The research team designed an Audit Master sheet, to include comprehensive entries of mortality risk factors. This included socio-demographic information, source of referrals, psychiatric and medical diagnoses, medical treatments, form and types of psychotropic medications, route of administration and timing of administration in relation to death. Moreover, the cardiovascular state of deceased patients was recorded at critical points. Vital symptoms and investigations indicative of organic illnesses or side effect of drugs were also included.

The audit was based on a comprehensive evaluation of mortality correlates so that gaps in the present quality of care could be identified. Moreover, we examined the persistence or otherwise of risk factors, characteristics of mortality and the extent of application of any lessons learnt from the previous mortality report.

All deceased patients’ records linked with the cohort team were easily identified from the hospital records of the five national psychiatric hospitals in the capital city of Sudan, Khartoum.

Data collection

Data were collected for the audit through a comprehensive assessment of deceased patients’ case notes. The audit was supervised by a senior researcher, three consultants and a research coordinator. Socio-demographic information was extracted from clinical records, along with periods spent as an inpatient before death. Data about antipsychotic medications administered to patients, together with recorded doses, timing and reported outcomes, were noted. All medical and psychiatric symptoms, clinical characteristics, diagnoses and medical investigations were recorded on the audit master sheet. Each case was examined by two members of the research team and approved by the senior researcher. Records of in-house mortality audits were examined by the research team.

Data analysis

Data were analysed using SPSS version 22.0 to generate descriptive and quantitative statistical measurements. Frequencies and number of deaths were measured, using the chi-square test, along with p values for significant correlates. Additionally, the death rate was also calculated along with the frequency and percentage of psychotropic drugs administered to patients at the national psychiatric hospitals. The percentage of cardiovascular-related conditions was calculated as well as frequencies of important correlates.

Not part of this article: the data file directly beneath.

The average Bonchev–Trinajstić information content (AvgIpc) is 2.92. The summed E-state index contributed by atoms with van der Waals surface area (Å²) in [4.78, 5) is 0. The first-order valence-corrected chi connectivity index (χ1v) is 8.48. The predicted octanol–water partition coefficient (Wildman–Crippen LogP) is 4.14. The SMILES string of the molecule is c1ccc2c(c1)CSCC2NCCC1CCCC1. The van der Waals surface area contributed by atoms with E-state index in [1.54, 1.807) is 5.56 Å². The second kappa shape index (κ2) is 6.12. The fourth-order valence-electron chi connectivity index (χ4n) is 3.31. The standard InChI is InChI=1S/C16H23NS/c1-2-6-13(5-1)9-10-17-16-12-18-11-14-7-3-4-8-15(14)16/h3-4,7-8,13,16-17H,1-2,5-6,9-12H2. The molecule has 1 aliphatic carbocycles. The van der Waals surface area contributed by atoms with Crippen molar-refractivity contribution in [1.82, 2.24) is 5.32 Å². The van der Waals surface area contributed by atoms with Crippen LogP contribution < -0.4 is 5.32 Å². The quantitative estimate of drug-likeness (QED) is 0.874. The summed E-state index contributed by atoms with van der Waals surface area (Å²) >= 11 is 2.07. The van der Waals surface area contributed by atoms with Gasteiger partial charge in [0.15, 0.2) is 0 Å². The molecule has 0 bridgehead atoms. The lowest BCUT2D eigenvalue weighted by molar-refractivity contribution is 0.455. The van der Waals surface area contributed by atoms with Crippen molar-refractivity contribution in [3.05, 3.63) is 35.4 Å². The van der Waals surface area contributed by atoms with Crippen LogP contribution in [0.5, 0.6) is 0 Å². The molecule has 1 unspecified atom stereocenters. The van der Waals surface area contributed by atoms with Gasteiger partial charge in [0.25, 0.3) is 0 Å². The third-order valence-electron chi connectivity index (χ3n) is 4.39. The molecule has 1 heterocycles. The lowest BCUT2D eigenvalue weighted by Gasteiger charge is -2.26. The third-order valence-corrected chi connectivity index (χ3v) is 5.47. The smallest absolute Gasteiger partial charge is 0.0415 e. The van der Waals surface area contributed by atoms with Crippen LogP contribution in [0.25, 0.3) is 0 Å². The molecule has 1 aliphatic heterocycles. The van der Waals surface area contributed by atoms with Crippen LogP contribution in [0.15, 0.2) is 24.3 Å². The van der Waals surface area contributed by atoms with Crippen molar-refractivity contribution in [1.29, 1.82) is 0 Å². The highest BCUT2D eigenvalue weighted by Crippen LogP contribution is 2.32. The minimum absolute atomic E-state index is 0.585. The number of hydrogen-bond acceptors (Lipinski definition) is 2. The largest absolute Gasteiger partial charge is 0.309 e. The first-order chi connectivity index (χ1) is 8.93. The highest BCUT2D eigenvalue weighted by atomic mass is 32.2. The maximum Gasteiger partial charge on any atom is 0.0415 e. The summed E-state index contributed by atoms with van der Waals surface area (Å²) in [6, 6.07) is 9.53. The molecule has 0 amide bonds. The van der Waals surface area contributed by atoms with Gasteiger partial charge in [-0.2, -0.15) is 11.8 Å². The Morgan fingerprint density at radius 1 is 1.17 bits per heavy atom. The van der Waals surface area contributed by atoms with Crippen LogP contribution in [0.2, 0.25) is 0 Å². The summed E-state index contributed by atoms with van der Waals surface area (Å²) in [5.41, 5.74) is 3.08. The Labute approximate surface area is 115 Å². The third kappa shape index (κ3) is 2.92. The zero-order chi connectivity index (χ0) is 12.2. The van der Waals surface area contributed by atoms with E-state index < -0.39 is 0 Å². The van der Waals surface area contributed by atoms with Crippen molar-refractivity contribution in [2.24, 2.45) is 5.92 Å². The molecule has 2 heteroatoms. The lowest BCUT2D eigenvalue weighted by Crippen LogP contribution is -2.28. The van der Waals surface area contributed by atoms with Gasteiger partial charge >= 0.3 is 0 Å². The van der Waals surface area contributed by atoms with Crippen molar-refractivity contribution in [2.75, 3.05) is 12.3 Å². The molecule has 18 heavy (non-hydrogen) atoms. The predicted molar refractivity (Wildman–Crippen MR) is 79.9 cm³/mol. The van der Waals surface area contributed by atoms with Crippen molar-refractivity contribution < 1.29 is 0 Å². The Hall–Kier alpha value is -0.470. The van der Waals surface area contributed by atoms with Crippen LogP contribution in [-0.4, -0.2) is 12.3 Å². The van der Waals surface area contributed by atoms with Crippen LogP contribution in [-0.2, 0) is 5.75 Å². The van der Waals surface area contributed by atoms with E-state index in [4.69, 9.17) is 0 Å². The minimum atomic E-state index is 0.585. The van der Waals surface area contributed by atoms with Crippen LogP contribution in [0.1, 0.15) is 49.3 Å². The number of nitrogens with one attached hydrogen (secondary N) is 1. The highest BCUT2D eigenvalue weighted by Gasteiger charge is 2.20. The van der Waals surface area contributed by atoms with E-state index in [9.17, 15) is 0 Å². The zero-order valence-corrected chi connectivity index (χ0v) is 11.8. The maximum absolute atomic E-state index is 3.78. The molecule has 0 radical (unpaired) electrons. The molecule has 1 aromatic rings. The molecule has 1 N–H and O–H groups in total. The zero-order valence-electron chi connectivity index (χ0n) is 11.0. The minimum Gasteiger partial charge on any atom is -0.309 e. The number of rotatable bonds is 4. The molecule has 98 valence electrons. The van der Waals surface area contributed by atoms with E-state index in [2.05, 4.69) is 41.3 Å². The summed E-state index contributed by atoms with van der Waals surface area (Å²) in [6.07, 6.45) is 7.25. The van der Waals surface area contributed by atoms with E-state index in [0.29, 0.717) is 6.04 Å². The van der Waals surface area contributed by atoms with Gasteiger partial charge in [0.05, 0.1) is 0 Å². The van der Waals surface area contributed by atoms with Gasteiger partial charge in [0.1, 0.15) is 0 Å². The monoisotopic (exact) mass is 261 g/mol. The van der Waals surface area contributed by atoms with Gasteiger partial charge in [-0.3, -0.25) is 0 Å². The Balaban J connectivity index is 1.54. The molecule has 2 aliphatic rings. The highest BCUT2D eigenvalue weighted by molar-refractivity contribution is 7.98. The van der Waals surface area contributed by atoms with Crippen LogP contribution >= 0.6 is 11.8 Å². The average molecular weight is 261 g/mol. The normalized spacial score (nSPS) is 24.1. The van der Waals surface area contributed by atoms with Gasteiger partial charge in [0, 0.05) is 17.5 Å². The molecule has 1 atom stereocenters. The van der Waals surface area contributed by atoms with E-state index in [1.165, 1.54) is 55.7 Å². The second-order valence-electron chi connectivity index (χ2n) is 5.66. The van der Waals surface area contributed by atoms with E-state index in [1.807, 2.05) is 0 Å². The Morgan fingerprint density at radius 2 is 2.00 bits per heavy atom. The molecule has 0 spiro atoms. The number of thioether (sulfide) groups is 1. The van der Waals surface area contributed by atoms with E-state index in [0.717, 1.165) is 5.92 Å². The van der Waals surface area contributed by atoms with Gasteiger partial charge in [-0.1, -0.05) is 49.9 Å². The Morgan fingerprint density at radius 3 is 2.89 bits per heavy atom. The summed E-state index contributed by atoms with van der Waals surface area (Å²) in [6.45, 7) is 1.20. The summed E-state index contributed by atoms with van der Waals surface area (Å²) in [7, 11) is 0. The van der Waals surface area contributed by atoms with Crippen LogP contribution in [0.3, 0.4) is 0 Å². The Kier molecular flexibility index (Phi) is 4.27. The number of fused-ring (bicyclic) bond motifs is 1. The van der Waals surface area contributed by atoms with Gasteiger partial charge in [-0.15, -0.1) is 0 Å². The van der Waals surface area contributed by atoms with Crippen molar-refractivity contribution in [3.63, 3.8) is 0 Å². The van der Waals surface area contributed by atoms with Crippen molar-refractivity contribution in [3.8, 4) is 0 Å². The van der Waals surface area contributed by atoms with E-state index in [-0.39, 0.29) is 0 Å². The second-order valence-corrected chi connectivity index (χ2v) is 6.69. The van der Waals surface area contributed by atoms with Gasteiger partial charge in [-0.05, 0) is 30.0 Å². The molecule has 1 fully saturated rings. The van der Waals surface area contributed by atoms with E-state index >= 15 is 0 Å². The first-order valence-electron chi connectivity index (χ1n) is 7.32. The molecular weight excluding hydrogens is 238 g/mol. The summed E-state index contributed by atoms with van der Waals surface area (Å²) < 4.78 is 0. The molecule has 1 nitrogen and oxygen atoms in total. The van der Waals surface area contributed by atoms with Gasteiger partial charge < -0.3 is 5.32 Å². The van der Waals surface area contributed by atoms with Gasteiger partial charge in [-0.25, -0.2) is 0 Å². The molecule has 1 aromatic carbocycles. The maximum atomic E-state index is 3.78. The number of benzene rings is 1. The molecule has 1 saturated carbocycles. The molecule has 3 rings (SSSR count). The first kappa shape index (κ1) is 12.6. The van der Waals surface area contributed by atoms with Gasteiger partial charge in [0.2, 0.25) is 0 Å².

Results

Out of 7340 admissions over a 5-year period, 36 patients died while receiving treatment in one of the five national psychiatric hospitals in Khartoum. The death rate was 4.9/1000 admissions at a rate of 7.2 deaths per year. Men constituted two-thirds of the deceased patients equal to their admission ratio. The mean age of deceased individuals was 42.1 ± 9.8 sd (standard deviation). Most of the deceased patients (n = 24, 66.7%) died in the first week of their stay in the hospital, despite the length of their psychiatric illness (evenly distributed).

Psychiatric and organic diagnosis

A third (n = 11, 30.6%) of the deceased individuals had a diagnosis of schizophrenia, nine (25%) patients were diagnosed with bipolar affective disorder, manic episode and five (13.9%) with major depression, while three (8.3%) met the criteria for drug-induced psychosis, three (8.3%) for organic psychosis, one for alcohol dependence, one for postpartum psychosis and one for dementia.

Although two-thirds (66.6%) of the deceased individuals had shown no clear evidence of organic illnesses, four (11.1%) had evidence of infection (malaria, typhoid), three (8.3%) were suffering from renal failure, two (5.6%) had diabetic complications and the same number died as a result of NMS. One patient died from ECT complications (due to ventricular arrhythmia on a background of electrolyte imbalance with high potassium), one following GIT bleeding and one due to alcohol complications. There were no suicides or unnatural deaths (Table 1).

Table 1 Mortality characteristics

Cause of death

While 16 patients (44.4%) had an apparent cause of death, the majority (n = 20, 55.6%) had no apparent cause of death and were thought to have deteriorated suddenly; hence, a label of “circulatory failure” was given. Two patients (5.2%) died following NMS and four (11.1%) due to infection (Table 2).

Table 2 Causes of mortality and psychiatric drug treatment before death

Prescribed psychiatric treatment